The Prime Minister's announcement of a September 14 election set off a flurry of speculation that this might herald fixed terms for federal elections. While she did nothing in her speech to suggest this, her announcement could yet act as a catalyst for reform.
In setting the date, Julia Gillard fulfilled a promise made soon after the August 2010 poll to Greens and independents. She said then that Parliament would serve its full term and that the election would be held in September or October of this year.
That was not, however, the full extent of her promise. She further committed to ''investigate legislative proposals, which are within the terms of the constitution and give greater certainty to the Australian people about the Parliament serving full three-year terms''. The government has not yet released any such investigation. Now, surely, is the time to do so.
Fixed terms are a common feature of parliaments around the world, and in Australia have been introduced in a majority of the states and territories. The exceptions are Queensland and Tasmania.
The main beneficiary of a flexible election date is the government. It can manipulate the electoral cycle for partisan reasons; by calling an early poll to maximise its chances of re-election. There is no sound policy reason for this, especially when incumbency comes with so many other political advantages.
On the other hand, people have opposed fixed terms because knowing the election date in advance might lengthen the campaign period. This argument no longer holds sway because the practice of oppositions can now be to start campaigning immediately after the last election.
Fixed terms make sense, and for this reason have long enjoyed strong public support. If nothing else, it would do the public no small mercy by eliminating endless media speculation about when a federal election might be held. A poll released on Monday by Essential Research found strong majority support for fixed terms among Labor, Coalition and Greens voters. Overall, 63 per cent favoured fixed terms for federal elections, with only 23 per cent supporting the current system. Even higher levels of popular support have been registered after a government has called an early election for its own political advantage.
The move to fixed terms has also had support across the political spectrum. The change has been introduced at the state level by both Liberal- and Labor-led governments. The policy platform of the federal ALP has a commitment to fixed terms, which has long been championed by figures such as Senator John Faulkner.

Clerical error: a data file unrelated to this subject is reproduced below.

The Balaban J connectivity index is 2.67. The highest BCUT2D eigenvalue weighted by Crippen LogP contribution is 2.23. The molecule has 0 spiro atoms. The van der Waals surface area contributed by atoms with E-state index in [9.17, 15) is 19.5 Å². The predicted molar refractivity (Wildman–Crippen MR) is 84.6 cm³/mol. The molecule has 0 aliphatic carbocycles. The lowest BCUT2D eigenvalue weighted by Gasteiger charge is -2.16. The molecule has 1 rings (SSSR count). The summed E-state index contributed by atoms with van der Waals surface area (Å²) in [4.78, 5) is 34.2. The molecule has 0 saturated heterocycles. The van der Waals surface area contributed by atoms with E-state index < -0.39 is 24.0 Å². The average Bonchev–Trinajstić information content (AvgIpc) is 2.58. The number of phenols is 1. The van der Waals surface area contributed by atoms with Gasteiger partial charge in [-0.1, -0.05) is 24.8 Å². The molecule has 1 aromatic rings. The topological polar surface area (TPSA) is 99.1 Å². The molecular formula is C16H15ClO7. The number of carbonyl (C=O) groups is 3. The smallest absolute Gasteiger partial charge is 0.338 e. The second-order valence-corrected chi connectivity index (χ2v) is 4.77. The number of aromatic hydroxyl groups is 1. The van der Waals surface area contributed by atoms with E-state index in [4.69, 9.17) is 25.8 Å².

Given this, it is surprising that the Prime Minister has not done more to work with Greens and independents to bring about fixed terms. It is possible that the government has not released an investigation into legislating for the idea because of concerns that this might conflict with the constitution.
Section 28 of the constitution sets the term of the House of Representatives as three years from the first meeting of the House after the prior election. The section also says that the House ''may be sooner dissolved by the governor-general''.
The power of the governor-general to cut short the term of the House of Representatives can only be changed by referendum. However, the governor-general exercises this power on the advice of the prime minister. It is possible that Parliament could pass a law limiting when the prime minister can give such advice to the governor-general.
Parliament often enacts laws that limit the power of the government and prime minister. Its capacity to do so is a basic feature of Australia's system of responsible government.
Parliament could permit the prime minister to advise the governor-general to call an election only on a set day in September every three years. There would need to be exceptions, such as allowing an early election when a government cannot be formed after a no-confidence motion or when the requirements for a double dissolution of both houses of Parliament have been met.
As with any new law, the power of Parliament to legislate in this way could be tested in the High Court. However, it is unclear who would have the standing or desire to do so. Other government initiatives, such as plain packaging for tobacco and the mining tax, have been challenged by strong commercial interests. There is no reason for them to do so on this occasion.
The Coalition might oppose the change, despite state Liberal support for fixed terms, but there is no incentive for it to bring a court challenge from opposition. Once in government, the Coalition might decide to keep the law, or to have Parliament amend it.
There are uncertainties involved in having Parliament legislate for fixed terms. The law should nonetheless be enacted as it is worth the risk.
George Williams is UNSW's Anthony Mason professor of law.
This article first appeared in the Fairfax press.